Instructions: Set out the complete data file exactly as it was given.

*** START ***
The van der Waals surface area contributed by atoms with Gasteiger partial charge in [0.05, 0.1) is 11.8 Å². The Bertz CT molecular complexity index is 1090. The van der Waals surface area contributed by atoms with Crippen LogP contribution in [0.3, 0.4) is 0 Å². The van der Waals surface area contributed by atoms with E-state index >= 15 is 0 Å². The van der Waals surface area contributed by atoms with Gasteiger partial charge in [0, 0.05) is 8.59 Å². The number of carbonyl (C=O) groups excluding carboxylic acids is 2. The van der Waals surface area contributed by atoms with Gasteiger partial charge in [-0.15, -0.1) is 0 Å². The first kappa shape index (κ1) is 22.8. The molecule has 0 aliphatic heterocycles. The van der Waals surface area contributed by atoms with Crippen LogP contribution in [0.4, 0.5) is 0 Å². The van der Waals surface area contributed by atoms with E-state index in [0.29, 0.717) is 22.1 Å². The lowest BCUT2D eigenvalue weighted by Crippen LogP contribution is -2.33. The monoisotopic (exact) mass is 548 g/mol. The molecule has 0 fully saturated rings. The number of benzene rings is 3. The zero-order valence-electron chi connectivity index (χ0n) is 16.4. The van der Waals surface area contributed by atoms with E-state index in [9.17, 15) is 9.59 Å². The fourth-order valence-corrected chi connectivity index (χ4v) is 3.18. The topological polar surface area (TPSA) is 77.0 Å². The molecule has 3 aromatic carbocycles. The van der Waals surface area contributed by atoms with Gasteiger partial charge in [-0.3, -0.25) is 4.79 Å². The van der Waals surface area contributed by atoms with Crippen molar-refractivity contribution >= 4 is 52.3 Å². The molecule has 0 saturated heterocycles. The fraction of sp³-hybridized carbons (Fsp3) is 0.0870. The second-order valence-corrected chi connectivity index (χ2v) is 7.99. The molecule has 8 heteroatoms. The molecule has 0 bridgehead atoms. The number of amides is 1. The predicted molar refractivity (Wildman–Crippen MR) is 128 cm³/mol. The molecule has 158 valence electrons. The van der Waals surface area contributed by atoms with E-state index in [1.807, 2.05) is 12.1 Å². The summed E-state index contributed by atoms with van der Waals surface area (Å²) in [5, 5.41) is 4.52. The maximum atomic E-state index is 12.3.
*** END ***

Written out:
The van der Waals surface area contributed by atoms with Gasteiger partial charge in [0.05, 0.1) is 11.8 Å². The Bertz CT molecular complexity index is 1090. The van der Waals surface area contributed by atoms with Crippen LogP contribution in [0.3, 0.4) is 0 Å². The van der Waals surface area contributed by atoms with E-state index >= 15 is 0 Å². The van der Waals surface area contributed by atoms with Gasteiger partial charge in [0, 0.05) is 8.59 Å². The number of carbonyl (C=O) groups excluding carboxylic acids is 2. The van der Waals surface area contributed by atoms with Gasteiger partial charge in [-0.15, -0.1) is 0 Å². The first kappa shape index (κ1) is 22.8. The molecule has 0 aliphatic heterocycles. The van der Waals surface area contributed by atoms with Crippen LogP contribution in [0.4, 0.5) is 0 Å². The van der Waals surface area contributed by atoms with E-state index in [0.29, 0.717) is 22.1 Å². The lowest BCUT2D eigenvalue weighted by Crippen LogP contribution is -2.33. The monoisotopic (exact) mass is 548 g/mol. The molecule has 0 fully saturated rings. The number of benzene rings is 3. The zero-order valence-electron chi connectivity index (χ0n) is 16.4. The van der Waals surface area contributed by atoms with E-state index in [9.17, 15) is 9.59 Å². The fourth-order valence-corrected chi connectivity index (χ4v) is 3.18. The topological polar surface area (TPSA) is 77.0 Å². The molecule has 3 aromatic carbocycles. The van der Waals surface area contributed by atoms with Gasteiger partial charge in [-0.3, -0.25) is 4.79 Å². The van der Waals surface area contributed by atoms with Crippen molar-refractivity contribution >= 4 is 52.3 Å². The molecule has 0 saturated heterocycles. The fraction of sp³-hybridized carbons (Fsp3) is 0.0870. The second-order valence-corrected chi connectivity index (χ2v) is 7.99. The molecule has 8 heteroatoms. The molecule has 0 bridgehead atoms. The number of amides is 1. The predicted molar refractivity (Wildman–Crippen MR) is 128 cm³/mol. The molecule has 158 valence electrons. The van der Waals surface area contributed by atoms with E-state index in [1.807, 2.05) is 12.1 Å². The summed E-state index contributed by atoms with van der Waals surface area (Å²) in [5, 5.41) is 4.52. The maximum atomic E-state index is 12.3.